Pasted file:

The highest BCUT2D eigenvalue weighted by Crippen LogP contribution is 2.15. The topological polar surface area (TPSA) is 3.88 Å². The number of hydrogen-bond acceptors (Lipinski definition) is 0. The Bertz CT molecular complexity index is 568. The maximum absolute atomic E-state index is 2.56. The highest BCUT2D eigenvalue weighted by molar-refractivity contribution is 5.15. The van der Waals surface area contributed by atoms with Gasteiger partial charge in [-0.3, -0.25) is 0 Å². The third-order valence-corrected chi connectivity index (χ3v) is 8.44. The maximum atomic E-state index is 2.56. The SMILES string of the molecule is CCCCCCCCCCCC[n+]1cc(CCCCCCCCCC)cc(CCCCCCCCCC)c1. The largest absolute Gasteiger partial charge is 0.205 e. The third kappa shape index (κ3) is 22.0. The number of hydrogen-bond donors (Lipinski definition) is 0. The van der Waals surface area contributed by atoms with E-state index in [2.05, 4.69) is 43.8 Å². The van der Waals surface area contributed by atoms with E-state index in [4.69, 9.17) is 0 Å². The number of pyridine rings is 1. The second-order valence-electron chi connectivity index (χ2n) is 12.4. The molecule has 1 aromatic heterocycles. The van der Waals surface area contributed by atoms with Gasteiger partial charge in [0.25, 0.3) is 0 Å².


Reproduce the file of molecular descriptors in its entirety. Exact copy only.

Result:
The highest BCUT2D eigenvalue weighted by Crippen LogP contribution is 2.15. The topological polar surface area (TPSA) is 3.88 Å². The number of hydrogen-bond acceptors (Lipinski definition) is 0. The Bertz CT molecular complexity index is 568. The maximum absolute atomic E-state index is 2.56. The highest BCUT2D eigenvalue weighted by molar-refractivity contribution is 5.15. The van der Waals surface area contributed by atoms with Gasteiger partial charge in [-0.3, -0.25) is 0 Å². The third-order valence-corrected chi connectivity index (χ3v) is 8.44. The maximum atomic E-state index is 2.56. The SMILES string of the molecule is CCCCCCCCCCCC[n+]1cc(CCCCCCCCCC)cc(CCCCCCCCCC)c1. The largest absolute Gasteiger partial charge is 0.205 e. The third kappa shape index (κ3) is 22.0. The number of hydrogen-bond donors (Lipinski definition) is 0. The van der Waals surface area contributed by atoms with E-state index in [2.05, 4.69) is 43.8 Å². The van der Waals surface area contributed by atoms with E-state index in [4.69, 9.17) is 0 Å². The number of pyridine rings is 1. The second-order valence-electron chi connectivity index (χ2n) is 12.4. The molecule has 1 aromatic heterocycles. The van der Waals surface area contributed by atoms with Gasteiger partial charge in [0.25, 0.3) is 0 Å².